The values for Point D can be put into the equation directly from your picture.
Only two significant figures were given in the text of the problem, so only two significant figures are included in the solution.
There are no springs or other conservative forces beyond gravity present, so the only potential energy term at both locations is gravitational potential energy.
We are given complete information about the energy of the roller-coaster at Point A and are asked about the force required to stop it by Point D. Therefore, the second question can be answered by comparing A and D. Because the energy in the roller-coaster is the same from A to C, it is equally fine to compare B to D or C to D (if you solve for v_{C} first.)
Mass cannot be divided out of this equation because it does not appear in all terms. This makes physical sense—the force required to stop the roller-coaster depends on its mass.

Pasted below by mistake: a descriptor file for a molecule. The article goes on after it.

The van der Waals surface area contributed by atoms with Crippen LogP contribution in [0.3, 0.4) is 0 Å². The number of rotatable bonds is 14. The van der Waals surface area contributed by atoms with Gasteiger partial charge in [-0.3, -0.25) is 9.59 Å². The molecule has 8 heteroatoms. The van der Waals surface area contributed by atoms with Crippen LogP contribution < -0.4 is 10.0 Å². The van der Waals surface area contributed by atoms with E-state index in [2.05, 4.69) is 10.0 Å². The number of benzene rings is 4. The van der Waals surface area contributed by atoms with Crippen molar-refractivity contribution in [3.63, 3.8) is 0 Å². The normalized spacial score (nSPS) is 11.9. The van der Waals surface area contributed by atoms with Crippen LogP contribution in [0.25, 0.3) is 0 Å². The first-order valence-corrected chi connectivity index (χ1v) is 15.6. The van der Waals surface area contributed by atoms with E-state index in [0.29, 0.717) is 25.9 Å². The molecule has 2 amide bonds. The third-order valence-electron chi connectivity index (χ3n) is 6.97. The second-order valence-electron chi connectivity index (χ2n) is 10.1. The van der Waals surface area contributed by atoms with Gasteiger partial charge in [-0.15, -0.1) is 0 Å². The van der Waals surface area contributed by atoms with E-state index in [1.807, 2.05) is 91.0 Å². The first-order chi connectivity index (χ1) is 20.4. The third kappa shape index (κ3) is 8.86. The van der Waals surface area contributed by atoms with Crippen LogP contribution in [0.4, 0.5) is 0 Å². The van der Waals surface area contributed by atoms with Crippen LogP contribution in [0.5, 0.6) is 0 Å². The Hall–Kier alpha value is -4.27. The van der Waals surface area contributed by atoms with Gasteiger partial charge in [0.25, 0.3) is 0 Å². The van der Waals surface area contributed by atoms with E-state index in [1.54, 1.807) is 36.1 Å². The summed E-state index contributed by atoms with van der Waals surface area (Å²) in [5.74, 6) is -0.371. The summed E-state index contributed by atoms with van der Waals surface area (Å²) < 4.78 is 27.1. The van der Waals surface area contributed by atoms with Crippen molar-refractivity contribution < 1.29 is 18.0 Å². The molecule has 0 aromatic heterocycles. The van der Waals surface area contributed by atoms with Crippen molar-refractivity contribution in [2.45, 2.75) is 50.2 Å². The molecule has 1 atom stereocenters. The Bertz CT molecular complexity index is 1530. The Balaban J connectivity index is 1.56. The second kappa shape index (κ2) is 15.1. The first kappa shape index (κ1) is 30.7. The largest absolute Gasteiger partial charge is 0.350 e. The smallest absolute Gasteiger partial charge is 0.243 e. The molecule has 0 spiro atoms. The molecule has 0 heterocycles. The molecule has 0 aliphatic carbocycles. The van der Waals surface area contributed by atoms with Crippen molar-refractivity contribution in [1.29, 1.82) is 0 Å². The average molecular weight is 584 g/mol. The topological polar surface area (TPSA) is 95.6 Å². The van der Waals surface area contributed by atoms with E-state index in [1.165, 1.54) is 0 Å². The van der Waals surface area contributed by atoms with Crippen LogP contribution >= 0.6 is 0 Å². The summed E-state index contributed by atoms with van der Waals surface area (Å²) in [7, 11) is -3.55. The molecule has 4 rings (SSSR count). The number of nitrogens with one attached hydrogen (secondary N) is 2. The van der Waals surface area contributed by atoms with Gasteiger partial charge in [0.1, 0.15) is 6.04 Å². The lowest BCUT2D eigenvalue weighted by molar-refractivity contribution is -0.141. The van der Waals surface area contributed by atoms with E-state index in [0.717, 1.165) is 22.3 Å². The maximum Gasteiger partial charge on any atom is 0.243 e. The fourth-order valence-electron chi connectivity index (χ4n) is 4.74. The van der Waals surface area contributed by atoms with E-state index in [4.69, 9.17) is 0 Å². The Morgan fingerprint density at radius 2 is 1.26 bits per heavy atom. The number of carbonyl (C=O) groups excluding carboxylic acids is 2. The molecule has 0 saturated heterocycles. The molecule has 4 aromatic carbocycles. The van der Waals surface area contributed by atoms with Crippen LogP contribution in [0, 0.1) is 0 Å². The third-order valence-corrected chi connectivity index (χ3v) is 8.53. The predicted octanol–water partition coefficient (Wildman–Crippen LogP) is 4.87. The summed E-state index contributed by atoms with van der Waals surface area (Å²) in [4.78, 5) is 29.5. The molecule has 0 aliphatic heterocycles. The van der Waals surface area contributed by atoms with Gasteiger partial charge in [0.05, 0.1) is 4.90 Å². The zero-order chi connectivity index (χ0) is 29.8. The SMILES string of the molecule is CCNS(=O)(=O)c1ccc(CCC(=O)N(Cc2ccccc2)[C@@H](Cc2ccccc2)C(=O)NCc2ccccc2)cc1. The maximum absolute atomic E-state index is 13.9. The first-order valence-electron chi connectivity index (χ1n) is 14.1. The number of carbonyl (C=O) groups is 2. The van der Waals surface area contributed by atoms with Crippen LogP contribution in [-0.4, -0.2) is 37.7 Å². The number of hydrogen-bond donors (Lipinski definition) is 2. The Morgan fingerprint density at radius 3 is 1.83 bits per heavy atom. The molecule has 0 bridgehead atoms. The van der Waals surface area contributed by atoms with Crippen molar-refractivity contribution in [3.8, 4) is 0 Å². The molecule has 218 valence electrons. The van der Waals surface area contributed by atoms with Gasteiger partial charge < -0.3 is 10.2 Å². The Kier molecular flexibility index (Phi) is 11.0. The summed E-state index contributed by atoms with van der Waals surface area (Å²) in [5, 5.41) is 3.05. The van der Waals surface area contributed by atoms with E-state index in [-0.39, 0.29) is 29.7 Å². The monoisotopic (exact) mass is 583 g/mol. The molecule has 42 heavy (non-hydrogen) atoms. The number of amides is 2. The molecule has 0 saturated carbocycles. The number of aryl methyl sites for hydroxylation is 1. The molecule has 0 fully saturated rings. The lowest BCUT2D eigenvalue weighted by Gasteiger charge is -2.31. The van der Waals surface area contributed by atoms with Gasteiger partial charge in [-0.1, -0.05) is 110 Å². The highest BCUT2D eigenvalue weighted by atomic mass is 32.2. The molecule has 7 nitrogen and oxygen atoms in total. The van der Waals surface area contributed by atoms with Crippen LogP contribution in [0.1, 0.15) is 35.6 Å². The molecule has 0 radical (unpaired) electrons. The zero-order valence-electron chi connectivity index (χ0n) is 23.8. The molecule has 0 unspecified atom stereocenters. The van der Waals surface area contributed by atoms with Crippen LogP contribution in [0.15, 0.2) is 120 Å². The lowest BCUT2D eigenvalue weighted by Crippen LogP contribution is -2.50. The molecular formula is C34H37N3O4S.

Gravitational potential energy can be either negative or positive, depending on whether the object is below or above the h = 0 point. In other words, the sign for PE_{g} comes from the sign of h. + 9.8 m/s^{2} is always put in for g.
W_{F} = Fd cosθ. In this case, the non-conservative force acts between Points C and D, or over a displacement of 120 m as shown in the figure.
W_{F} = Fd cosθ. In this case, the non-conservative force is the stopping force. Displacement (d) is to the right in this drawing and stopping force is to the left, so the angle between them is 180^{0}.
– F(120 m)cos(180^{0}) = - F(120 m)(-1) = +F(120m) This makes physical sense—stopping force takes energy out of the system and so E_{in the system at the start} = E_{in the system at the end} + E _{that left the system}
Only two significant figures were given in the text of the problem, so only two significant figures are included in the solution.